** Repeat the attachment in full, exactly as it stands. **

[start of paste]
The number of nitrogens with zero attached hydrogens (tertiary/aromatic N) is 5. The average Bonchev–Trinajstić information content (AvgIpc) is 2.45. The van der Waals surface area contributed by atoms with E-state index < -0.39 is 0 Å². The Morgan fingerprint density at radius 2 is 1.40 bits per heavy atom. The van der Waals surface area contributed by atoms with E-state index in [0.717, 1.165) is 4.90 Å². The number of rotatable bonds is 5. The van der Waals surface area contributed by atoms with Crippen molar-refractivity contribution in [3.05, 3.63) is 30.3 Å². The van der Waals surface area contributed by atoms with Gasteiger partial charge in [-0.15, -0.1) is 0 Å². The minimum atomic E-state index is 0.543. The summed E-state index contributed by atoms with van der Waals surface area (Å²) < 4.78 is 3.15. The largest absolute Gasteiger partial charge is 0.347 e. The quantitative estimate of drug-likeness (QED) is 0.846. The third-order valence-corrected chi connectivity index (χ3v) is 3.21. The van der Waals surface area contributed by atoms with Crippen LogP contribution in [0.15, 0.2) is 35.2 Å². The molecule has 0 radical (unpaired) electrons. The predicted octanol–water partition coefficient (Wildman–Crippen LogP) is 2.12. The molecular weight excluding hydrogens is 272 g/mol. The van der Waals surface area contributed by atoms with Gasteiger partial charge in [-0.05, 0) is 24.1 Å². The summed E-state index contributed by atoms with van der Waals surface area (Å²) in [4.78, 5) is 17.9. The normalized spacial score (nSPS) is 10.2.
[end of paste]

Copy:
The number of nitrogens with zero attached hydrogens (tertiary/aromatic N) is 5. The average Bonchev–Trinajstić information content (AvgIpc) is 2.45. The van der Waals surface area contributed by atoms with E-state index < -0.39 is 0 Å². The Morgan fingerprint density at radius 2 is 1.40 bits per heavy atom. The van der Waals surface area contributed by atoms with E-state index in [0.717, 1.165) is 4.90 Å². The number of rotatable bonds is 5. The van der Waals surface area contributed by atoms with Crippen molar-refractivity contribution in [3.05, 3.63) is 30.3 Å². The van der Waals surface area contributed by atoms with Gasteiger partial charge in [-0.15, -0.1) is 0 Å². The minimum atomic E-state index is 0.543. The summed E-state index contributed by atoms with van der Waals surface area (Å²) < 4.78 is 3.15. The largest absolute Gasteiger partial charge is 0.347 e. The quantitative estimate of drug-likeness (QED) is 0.846. The third-order valence-corrected chi connectivity index (χ3v) is 3.21. The van der Waals surface area contributed by atoms with Crippen LogP contribution in [0.15, 0.2) is 35.2 Å². The molecule has 0 radical (unpaired) electrons. The predicted octanol–water partition coefficient (Wildman–Crippen LogP) is 2.12. The molecular weight excluding hydrogens is 272 g/mol. The van der Waals surface area contributed by atoms with Gasteiger partial charge in [-0.05, 0) is 24.1 Å². The summed E-state index contributed by atoms with van der Waals surface area (Å²) in [4.78, 5) is 17.9. The normalized spacial score (nSPS) is 10.2.